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Brüno Review

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by AVForums Dec 3, 2009

    Brüno Review

    I am not usually the first to volunteer when the option of reviewing a comedy disc comes up. After all, more so than any other genre comedy is subjective. However, I am a big Sacha Baron Cohen fan. I enjoyed the underrated Ali G : Indahouse immensely, and of course the merits of the film version of Borat need no comment. Therefore, the option to review Bruno was too great to miss, having somehow not managed to catch it at the cinema.

    The film introduces the final character from Cohen's TV series, the “Austrian Fashionista” Bruno. Bruno is a gay character who in the TV series was known for getting masculine men to explore their gay side without even realising his agenda. The film, however, takes a different approach. In the film, Bruno is blacklisted from the fashion business after disrupting a Milan fashion show and decides to go to America in order to become a celebrity. The first three-quarters of the film sees him attempting (and failing) to gain this status, before attempting to go straight as he feels this is the only way to achieve his goal. Along the way, several set-pieces are strung together with varying degrees of offensiveness. Paula Abdul is interviewed, a TV show is presented to a focus group, Bruno attempts to make a celebrity sex tape, and the climax is a quite astonishing wrestling bout in a cage in front of American rednecks.

    The problem with this film, however, is that it is far too similar to Borat in its approach. And when I say similar it is almost identical in places. Remember the humiliating scene between Borat and his assistant in a hotel? Well, there is a scene here where Bruno gets into a humiliating situation with his assistant in a hotel. This is but one example of several key scenes which are absolutely identical to their predecessors. This is really quite an astonishing level of laziness from such a talented performer. Whereas the scenes mentioned may have their merits in terms of humour, the end result is your funny bone is far less tickled by the fact that you have seen them before.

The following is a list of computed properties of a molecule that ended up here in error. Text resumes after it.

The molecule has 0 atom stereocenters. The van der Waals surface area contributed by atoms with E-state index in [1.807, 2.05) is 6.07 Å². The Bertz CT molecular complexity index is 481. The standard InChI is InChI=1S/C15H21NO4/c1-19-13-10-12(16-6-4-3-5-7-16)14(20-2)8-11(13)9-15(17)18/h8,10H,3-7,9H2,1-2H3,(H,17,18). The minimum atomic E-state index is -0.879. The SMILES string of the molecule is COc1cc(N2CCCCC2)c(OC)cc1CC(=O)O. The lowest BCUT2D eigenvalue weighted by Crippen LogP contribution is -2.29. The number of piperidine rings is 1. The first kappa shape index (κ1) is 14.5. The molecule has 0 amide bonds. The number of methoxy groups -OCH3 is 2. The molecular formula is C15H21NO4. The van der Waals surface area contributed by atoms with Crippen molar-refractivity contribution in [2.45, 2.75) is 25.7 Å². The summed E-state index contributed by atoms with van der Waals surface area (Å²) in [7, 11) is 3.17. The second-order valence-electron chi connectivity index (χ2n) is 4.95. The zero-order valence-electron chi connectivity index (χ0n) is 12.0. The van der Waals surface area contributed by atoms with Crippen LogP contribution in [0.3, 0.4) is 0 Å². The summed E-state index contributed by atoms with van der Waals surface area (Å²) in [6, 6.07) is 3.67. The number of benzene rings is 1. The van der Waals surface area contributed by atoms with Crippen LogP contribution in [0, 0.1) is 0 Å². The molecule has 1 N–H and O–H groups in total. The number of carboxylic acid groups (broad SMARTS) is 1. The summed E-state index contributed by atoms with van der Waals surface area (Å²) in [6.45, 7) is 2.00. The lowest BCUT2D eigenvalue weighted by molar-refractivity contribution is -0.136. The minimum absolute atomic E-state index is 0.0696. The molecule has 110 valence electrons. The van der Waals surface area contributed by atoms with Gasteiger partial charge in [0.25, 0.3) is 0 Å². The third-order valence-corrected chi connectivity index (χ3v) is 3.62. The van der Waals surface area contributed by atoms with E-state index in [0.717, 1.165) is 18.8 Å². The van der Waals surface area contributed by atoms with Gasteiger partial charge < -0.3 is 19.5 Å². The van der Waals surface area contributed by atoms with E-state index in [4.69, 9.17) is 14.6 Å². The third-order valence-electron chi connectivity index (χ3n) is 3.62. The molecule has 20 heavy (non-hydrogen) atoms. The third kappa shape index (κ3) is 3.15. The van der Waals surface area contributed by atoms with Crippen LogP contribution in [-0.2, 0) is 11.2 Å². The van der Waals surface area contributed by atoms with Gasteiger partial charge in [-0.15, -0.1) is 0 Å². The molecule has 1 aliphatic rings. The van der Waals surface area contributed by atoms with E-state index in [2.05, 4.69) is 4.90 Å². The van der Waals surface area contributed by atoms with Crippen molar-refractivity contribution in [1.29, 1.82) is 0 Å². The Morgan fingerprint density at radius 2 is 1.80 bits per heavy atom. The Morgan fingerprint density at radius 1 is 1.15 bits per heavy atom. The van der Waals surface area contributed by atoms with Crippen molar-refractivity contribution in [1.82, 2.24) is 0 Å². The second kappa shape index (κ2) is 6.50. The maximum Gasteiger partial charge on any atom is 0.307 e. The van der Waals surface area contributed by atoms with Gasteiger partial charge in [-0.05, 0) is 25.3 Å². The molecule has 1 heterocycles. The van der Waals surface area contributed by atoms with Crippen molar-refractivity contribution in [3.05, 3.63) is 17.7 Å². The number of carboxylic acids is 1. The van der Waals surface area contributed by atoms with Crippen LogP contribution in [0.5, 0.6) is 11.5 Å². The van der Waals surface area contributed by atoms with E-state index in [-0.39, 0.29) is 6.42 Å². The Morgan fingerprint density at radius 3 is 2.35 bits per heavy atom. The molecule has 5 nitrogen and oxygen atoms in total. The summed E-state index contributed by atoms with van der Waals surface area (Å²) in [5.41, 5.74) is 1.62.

It is not just key scenes that are lifted from Borat but the whole concept behind the movie. What Bruno chases may be a vaporous goal compared with what Borat is searching for, but both films attempt to hold a mirror up to American society in order to satirize the land of the free. They do this by planting a character into everyday situations and observing the people's reactions to him. In Bruno the main target is homophobes, and some of these people and their prejudices are shown up. However, the problem with this film is that some of the antics that Bruno gets up to would be offensive whatever the nature of the sexual acts he is performing. For example, in once scene he goes to visit a psychic in order to make contact with Milli from the eighties band Milli Vanilli. Once Milli comes through, Bruno asks if he can kiss Milli. The psychic says yes, only to see Bruno get down on his knee and perform a sexual act on the imaginary singer in quite astounding detail. The fact that they focus on a visibly upset psychic means that they were clearly hoping for a reaction to what Bruno is doing. However, the sheer fact of the matter is that the act itself is irrelevant because it is clearly inappropriate under the circumstances - thus some of the edge is lost.